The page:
Farmer to pay over €39,000 after welfare offences


The farmer caused unnecessary suffering to her cattle and has been banned from keeping livestock for 7 years.

Farmer to pay over €39,000 after welfare offences

  • ADDED
  • 3 mths ago

The farmer caused unnecessary suffering to her cattle and has been banned from keeping livestock for 7 years.

A farmer in the UK has been banned from keeping livestock for seven years, after failing to comply with animal welfare legislation.

Jennifer Pickles, 69, of High Royd Farm in Hebden Bridge appeared before Bradford Magistrates’ Court on Friday, July 5th and pleaded guilty to a number of offences under the Animal Welfare Act 2006.

The court heard that the West Yorkshire farmer put the safety of the food chain at risk and had not taken the action required to prevent the spread of animal diseases.

In addition to the livestock ban, Ms Pickles was sentenced to 250 hours of unpaid work and ordered to pay over £36,000 (approximately €39,860) to Calderdale Council to cover costs relating to the case.

Lack of care

Cllr Susan Press, Calderdale Council’s Cabinet Member for Public Services and Communities, said: “We take animal welfare and disease control very seriously. Keeping farm animals is very different from having domestic pets.”

“It’s essential that owners of livestock understand their specific needs and the regulations.”

“The outcome of this case highlights the seriousness of the lack of care shown by Ms Pickles towards her animals.”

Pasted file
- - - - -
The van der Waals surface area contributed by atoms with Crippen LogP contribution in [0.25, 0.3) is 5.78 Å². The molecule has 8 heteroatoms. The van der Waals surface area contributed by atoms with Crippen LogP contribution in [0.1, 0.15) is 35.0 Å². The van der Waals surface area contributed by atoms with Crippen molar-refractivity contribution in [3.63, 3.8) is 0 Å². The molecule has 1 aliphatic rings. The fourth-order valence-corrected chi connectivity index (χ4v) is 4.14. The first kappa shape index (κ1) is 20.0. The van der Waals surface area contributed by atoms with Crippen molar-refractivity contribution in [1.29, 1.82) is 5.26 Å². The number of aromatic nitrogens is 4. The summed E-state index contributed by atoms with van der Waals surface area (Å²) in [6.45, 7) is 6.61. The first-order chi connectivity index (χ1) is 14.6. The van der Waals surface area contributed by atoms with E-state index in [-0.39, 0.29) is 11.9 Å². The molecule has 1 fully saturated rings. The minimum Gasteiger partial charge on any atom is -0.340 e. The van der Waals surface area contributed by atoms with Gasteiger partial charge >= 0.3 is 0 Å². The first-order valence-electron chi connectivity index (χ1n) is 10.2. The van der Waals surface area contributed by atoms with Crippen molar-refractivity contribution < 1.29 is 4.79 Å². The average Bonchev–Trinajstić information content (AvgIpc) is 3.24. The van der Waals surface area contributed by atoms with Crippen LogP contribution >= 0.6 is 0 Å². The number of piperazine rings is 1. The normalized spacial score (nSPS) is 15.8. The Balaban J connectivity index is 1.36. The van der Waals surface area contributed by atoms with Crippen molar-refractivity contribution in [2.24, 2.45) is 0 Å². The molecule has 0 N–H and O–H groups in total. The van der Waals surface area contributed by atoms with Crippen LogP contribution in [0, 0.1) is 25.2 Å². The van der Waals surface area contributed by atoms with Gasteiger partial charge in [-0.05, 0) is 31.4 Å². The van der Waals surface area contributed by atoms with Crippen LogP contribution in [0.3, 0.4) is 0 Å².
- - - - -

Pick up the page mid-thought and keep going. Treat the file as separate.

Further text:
Investigations

During investigations in December 2017 and January 2018, Calderdale Council’s Animal Welfare Officer and the Animal and Plant Health Agency (APHA) found that Ms Pickles had caused unnecessary suffering to her cattle.

The cows’ environment was unsuitable and they didn’t have food, water or parasite control.

The court heard they had access to the carcasses of other animals, and broken wood and sharp objects that could hurt them.

Further investigations revealed that Ms Pickles had kept cattle on her premises which hadn’t been identified.

During a herd test for TB in 2017, Ms Pickles advised the Department for Environment, Food and Rural Affairs (Defra) that her cows had died and were no longer on the premises. The cattle were later found to be living on the farm.

Ms Pickles had received advice on animal health and welfare, along with notices to improve her treatment of the cows, but these were ignored.

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